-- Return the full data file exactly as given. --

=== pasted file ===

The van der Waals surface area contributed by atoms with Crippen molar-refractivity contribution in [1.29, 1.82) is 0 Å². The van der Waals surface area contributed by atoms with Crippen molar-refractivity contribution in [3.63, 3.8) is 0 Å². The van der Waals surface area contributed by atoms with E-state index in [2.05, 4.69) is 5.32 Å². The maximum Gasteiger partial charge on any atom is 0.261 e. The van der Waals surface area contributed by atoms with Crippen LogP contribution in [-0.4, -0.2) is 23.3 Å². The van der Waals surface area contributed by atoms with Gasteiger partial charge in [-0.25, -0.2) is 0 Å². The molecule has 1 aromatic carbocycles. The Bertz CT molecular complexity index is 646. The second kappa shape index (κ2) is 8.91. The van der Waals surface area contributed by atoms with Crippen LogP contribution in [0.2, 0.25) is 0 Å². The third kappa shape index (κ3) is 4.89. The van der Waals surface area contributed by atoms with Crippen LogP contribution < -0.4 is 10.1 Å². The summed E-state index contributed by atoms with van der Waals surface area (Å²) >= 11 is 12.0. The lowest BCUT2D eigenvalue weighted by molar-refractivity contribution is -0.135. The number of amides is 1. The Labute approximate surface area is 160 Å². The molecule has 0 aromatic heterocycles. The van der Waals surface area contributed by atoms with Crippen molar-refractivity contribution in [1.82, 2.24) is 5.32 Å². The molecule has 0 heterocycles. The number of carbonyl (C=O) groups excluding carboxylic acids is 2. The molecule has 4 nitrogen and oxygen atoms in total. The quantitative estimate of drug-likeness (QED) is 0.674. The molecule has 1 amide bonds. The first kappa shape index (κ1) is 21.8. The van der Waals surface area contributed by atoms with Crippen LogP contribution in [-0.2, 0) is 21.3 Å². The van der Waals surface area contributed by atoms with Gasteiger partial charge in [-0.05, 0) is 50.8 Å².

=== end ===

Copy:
The van der Waals surface area contributed by atoms with Crippen molar-refractivity contribution in [1.29, 1.82) is 0 Å². The van der Waals surface area contributed by atoms with Crippen molar-refractivity contribution in [3.63, 3.8) is 0 Å². The van der Waals surface area contributed by atoms with E-state index in [2.05, 4.69) is 5.32 Å². The maximum Gasteiger partial charge on any atom is 0.261 e. The van der Waals surface area contributed by atoms with Crippen LogP contribution in [-0.4, -0.2) is 23.3 Å². The van der Waals surface area contributed by atoms with Gasteiger partial charge in [-0.25, -0.2) is 0 Å². The molecule has 1 aromatic carbocycles. The Bertz CT molecular complexity index is 646. The second kappa shape index (κ2) is 8.91. The van der Waals surface area contributed by atoms with Crippen LogP contribution in [0.2, 0.25) is 0 Å². The third kappa shape index (κ3) is 4.89. The van der Waals surface area contributed by atoms with Crippen LogP contribution < -0.4 is 10.1 Å². The summed E-state index contributed by atoms with van der Waals surface area (Å²) >= 11 is 12.0. The lowest BCUT2D eigenvalue weighted by molar-refractivity contribution is -0.135. The number of amides is 1. The Labute approximate surface area is 160 Å². The molecule has 0 aromatic heterocycles. The van der Waals surface area contributed by atoms with Crippen molar-refractivity contribution in [1.82, 2.24) is 5.32 Å². The molecule has 0 heterocycles. The number of carbonyl (C=O) groups excluding carboxylic acids is 2. The molecule has 4 nitrogen and oxygen atoms in total. The quantitative estimate of drug-likeness (QED) is 0.674. The molecule has 1 amide bonds. The first kappa shape index (κ1) is 21.8. The van der Waals surface area contributed by atoms with Crippen LogP contribution in [-0.2, 0) is 21.3 Å². The van der Waals surface area contributed by atoms with Gasteiger partial charge in [-0.05, 0) is 50.8 Å².